CAS  Article  Google Scholar 

  26. Koo, G. H. & Jang, J. Surface modification of poly(lactic acid) by UV/Ozone irradiation. Fiber. Polym. 9, 674–678 (2008).

    CAS  Article  Google Scholar 

  27. Martinez-Sancho, C., Herrero-Vanrell, R. & Negro, S. Study of gamma-irradiation effects on aciclovir poly(D,L-lactic-co-glycolic) acid microspheres for intravitreal administration. J. Control. Release 99, 41–52 (2004).

    CAS  Article  Google Scholar 

  28. Han, Y. R., Jin, X. Y., Yang, J., Fan, Z. Y., Lu, Z. Q., Zhang, Y. & Li, S. M. Totally bioresorbable composites prepared from poly(L-lactide)-co-(trimethylene carbonate) copolymers and poly(L-lactide)-co-(glycolide) fibers as cardiovascular stent material. Polym. Eng. Sci. 52, 741–750 (2012).

    CAS  Article  Google Scholar 

  29. Klinger, D. & Landfester, K. Polymeric photoresist nanoparticles: light-induced degradation of hydrophobic polymers in aqueous dispersion. Macromol. Rapid Comm. 32, 1979–1985 (2011).

    CAS  Article  Google Scholar 

  30. Moon, H. K., Son, M., Park, J. E., Yoon, S. M., Lee, S. H. & Choi, H. C. Significant increase in the water dispersibility of zinc phthalocyanine nanowires and applications in cancer phototherapy. NPG Asia Mater. 4, e12 (2012).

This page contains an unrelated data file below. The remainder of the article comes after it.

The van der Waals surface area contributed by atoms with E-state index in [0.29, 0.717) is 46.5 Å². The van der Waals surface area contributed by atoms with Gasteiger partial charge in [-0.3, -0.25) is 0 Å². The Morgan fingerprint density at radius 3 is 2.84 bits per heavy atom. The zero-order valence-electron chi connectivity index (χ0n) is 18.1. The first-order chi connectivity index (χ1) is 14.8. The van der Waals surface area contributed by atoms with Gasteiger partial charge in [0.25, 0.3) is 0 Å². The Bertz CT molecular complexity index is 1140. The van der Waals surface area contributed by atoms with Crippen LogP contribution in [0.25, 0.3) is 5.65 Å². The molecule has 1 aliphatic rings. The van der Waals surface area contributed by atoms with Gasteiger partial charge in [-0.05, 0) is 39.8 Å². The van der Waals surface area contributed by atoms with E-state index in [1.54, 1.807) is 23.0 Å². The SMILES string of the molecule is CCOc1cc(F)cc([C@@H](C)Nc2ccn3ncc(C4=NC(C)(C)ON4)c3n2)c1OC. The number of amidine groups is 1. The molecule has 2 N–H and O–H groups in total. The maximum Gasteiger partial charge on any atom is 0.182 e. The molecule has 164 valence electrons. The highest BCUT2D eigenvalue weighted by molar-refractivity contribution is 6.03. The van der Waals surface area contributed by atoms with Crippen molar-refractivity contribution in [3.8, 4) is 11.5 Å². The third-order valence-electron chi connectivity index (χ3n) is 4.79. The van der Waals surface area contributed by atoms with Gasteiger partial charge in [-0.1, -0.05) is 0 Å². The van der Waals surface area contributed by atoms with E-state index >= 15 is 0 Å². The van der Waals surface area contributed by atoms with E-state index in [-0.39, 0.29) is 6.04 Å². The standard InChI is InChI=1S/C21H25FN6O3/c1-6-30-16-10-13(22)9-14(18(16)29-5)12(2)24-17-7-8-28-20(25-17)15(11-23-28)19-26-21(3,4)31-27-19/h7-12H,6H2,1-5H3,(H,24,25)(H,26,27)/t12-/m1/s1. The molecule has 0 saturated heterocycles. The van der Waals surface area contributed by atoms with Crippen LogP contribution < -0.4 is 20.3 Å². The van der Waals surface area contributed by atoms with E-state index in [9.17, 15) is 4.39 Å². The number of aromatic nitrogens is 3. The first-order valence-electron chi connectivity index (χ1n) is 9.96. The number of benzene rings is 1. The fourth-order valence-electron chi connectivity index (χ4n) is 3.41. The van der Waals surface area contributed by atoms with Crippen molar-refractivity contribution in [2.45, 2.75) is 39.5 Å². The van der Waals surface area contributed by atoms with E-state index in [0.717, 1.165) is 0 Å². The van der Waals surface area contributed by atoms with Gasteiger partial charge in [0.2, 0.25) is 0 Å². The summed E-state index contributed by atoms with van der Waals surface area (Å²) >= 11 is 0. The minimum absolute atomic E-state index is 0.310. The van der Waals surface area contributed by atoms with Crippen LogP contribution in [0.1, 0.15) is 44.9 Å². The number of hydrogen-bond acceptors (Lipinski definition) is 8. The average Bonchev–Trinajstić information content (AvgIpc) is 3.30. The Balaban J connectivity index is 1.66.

Article  Google Scholar 

  31. Zhang, L. B., Zhang, Z. H. & Wang, P. Smart surfaces with switchable superoleophilicity and superoleophobicity in aqueous media: toward controllable oil/water separation. NPG Asia Mater. 4, E8 (2012).

    Article  Google Scholar 

  32. Shazly, T., Kolachalama, V. B., Ferdous, J., Oberhauser, J. P., Hossainy, S. & Edelman, E. R. Assessment of material by-product fate from bioresorbable vascular scaffolds. Ann. Biomed. Eng. 40, 955–965 (2012).

    Article  Google Scholar 

  33. Gogotov, I. N., Gerasin, V. A., Kniazev,,. V., Antipov, E. M. & Barazov, S. [Composite biodegradable materials based on polyhydroxyalkanoate]. Prikl. Biokhim. Mikrobiol. 46, 659–665 (2010).

    CAS  Google Scholar 

  34. Ormiston, J. A. & Serruys, P. W. Bioabsorbable coronary stents. Circ. Cardiovasc. Interv. 2, 255–260 (2009).

    CAS  Article  Google Scholar 

Download references

Author information

Authors and Affiliations


Corresponding authors

Correspondence to Joachim S C Loo or Subbu S Venkatraman.

Rights and permissions

This work is licensed under a Creative Commons Attribution-NonCommercial-NoDerivs 3.0 Unported License. To view a copy of this license, visit

Reprints and Permissions

About this article

Cite this article

Steele, T., Huang, C., Kumar, S. et al. Tuning drug release in polyester thin films: terminal end-groups determine specific rates of additive-free controlled drug release. NPG Asia Mater 5, e46 (2013).

Download citation

  • Received:

  • Revised:

  • Accepted:

  • Published:

  • Issue Date:

  • DOI:


  • drug delivery
  • fluorescein
  • gradient
  • knife casting
  • PLGA
  • screening

Further reading


Quick links